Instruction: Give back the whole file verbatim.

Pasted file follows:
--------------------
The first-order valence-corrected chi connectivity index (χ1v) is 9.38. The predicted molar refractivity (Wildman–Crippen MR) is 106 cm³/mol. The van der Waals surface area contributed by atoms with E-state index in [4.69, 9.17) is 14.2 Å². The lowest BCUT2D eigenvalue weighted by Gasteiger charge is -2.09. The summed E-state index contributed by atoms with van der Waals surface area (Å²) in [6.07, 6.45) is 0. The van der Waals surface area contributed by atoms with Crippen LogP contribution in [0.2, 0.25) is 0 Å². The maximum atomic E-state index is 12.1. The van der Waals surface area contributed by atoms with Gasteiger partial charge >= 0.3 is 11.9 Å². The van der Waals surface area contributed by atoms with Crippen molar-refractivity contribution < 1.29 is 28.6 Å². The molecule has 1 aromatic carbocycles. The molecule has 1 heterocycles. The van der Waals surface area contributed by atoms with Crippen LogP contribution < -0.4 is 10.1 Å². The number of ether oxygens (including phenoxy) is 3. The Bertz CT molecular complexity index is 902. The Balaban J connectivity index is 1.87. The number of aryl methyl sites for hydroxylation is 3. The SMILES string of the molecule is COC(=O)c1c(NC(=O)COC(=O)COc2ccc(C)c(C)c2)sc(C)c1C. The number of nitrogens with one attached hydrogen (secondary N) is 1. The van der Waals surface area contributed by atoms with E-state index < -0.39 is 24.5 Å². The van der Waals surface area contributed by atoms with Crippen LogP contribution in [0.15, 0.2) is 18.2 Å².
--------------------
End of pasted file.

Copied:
The first-order valence-corrected chi connectivity index (χ1v) is 9.38. The predicted molar refractivity (Wildman–Crippen MR) is 106 cm³/mol. The van der Waals surface area contributed by atoms with E-state index in [4.69, 9.17) is 14.2 Å². The lowest BCUT2D eigenvalue weighted by Gasteiger charge is -2.09. The summed E-state index contributed by atoms with van der Waals surface area (Å²) in [6.07, 6.45) is 0. The van der Waals surface area contributed by atoms with Crippen LogP contribution in [0.2, 0.25) is 0 Å². The maximum atomic E-state index is 12.1. The van der Waals surface area contributed by atoms with Gasteiger partial charge >= 0.3 is 11.9 Å². The van der Waals surface area contributed by atoms with Crippen molar-refractivity contribution < 1.29 is 28.6 Å². The molecule has 1 aromatic carbocycles. The molecule has 1 heterocycles. The van der Waals surface area contributed by atoms with Crippen LogP contribution < -0.4 is 10.1 Å². The number of ether oxygens (including phenoxy) is 3. The Bertz CT molecular complexity index is 902. The Balaban J connectivity index is 1.87. The number of aryl methyl sites for hydroxylation is 3. The SMILES string of the molecule is COC(=O)c1c(NC(=O)COC(=O)COc2ccc(C)c(C)c2)sc(C)c1C. The number of nitrogens with one attached hydrogen (secondary N) is 1. The van der Waals surface area contributed by atoms with E-state index < -0.39 is 24.5 Å². The van der Waals surface area contributed by atoms with Crippen LogP contribution in [0.15, 0.2) is 18.2 Å².